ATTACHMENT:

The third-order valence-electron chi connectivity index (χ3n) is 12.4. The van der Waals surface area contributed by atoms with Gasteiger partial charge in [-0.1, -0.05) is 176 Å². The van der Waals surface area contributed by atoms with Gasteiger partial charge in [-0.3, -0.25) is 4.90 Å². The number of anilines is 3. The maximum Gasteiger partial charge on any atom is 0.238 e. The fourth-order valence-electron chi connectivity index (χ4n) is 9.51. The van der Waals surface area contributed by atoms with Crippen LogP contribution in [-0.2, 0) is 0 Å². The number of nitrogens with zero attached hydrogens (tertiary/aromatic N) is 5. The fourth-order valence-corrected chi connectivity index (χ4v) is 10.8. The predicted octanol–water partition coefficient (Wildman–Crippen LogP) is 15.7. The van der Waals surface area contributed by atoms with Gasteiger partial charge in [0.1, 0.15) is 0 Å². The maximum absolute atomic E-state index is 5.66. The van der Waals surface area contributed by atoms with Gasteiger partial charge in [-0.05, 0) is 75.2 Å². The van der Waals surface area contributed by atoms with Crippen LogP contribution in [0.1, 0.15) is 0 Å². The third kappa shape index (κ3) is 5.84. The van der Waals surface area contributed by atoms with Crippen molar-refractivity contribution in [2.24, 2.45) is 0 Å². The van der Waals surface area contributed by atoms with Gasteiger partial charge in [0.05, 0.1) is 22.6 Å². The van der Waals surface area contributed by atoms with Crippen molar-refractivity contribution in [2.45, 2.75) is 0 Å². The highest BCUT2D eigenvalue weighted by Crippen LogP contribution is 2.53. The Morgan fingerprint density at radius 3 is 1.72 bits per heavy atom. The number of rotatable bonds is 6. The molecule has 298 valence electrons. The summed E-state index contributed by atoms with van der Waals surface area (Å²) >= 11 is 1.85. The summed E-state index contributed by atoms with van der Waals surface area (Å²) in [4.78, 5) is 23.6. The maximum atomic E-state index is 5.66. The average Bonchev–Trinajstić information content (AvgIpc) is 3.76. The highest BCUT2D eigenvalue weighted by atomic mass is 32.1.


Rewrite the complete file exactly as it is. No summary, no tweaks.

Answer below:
The third-order valence-electron chi connectivity index (χ3n) is 12.4. The van der Waals surface area contributed by atoms with Gasteiger partial charge in [-0.1, -0.05) is 176 Å². The van der Waals surface area contributed by atoms with Gasteiger partial charge in [-0.3, -0.25) is 4.90 Å². The number of anilines is 3. The maximum Gasteiger partial charge on any atom is 0.238 e. The fourth-order valence-electron chi connectivity index (χ4n) is 9.51. The van der Waals surface area contributed by atoms with Crippen LogP contribution in [-0.2, 0) is 0 Å². The number of nitrogens with zero attached hydrogens (tertiary/aromatic N) is 5. The fourth-order valence-corrected chi connectivity index (χ4v) is 10.8. The predicted octanol–water partition coefficient (Wildman–Crippen LogP) is 15.7. The van der Waals surface area contributed by atoms with Gasteiger partial charge in [0.1, 0.15) is 0 Å². The maximum absolute atomic E-state index is 5.66. The van der Waals surface area contributed by atoms with Gasteiger partial charge in [-0.05, 0) is 75.2 Å². The van der Waals surface area contributed by atoms with Crippen LogP contribution in [0.1, 0.15) is 0 Å². The third kappa shape index (κ3) is 5.84. The van der Waals surface area contributed by atoms with Crippen molar-refractivity contribution in [2.24, 2.45) is 0 Å². The van der Waals surface area contributed by atoms with Gasteiger partial charge in [0.05, 0.1) is 22.6 Å². The van der Waals surface area contributed by atoms with Crippen molar-refractivity contribution in [2.45, 2.75) is 0 Å². The highest BCUT2D eigenvalue weighted by Crippen LogP contribution is 2.53. The Morgan fingerprint density at radius 3 is 1.72 bits per heavy atom. The number of rotatable bonds is 6. The molecule has 298 valence electrons. The summed E-state index contributed by atoms with van der Waals surface area (Å²) >= 11 is 1.85. The summed E-state index contributed by atoms with van der Waals surface area (Å²) in [4.78, 5) is 23.6. The maximum atomic E-state index is 5.66. The average Bonchev–Trinajstić information content (AvgIpc) is 3.76. The highest BCUT2D eigenvalue weighted by atomic mass is 32.1.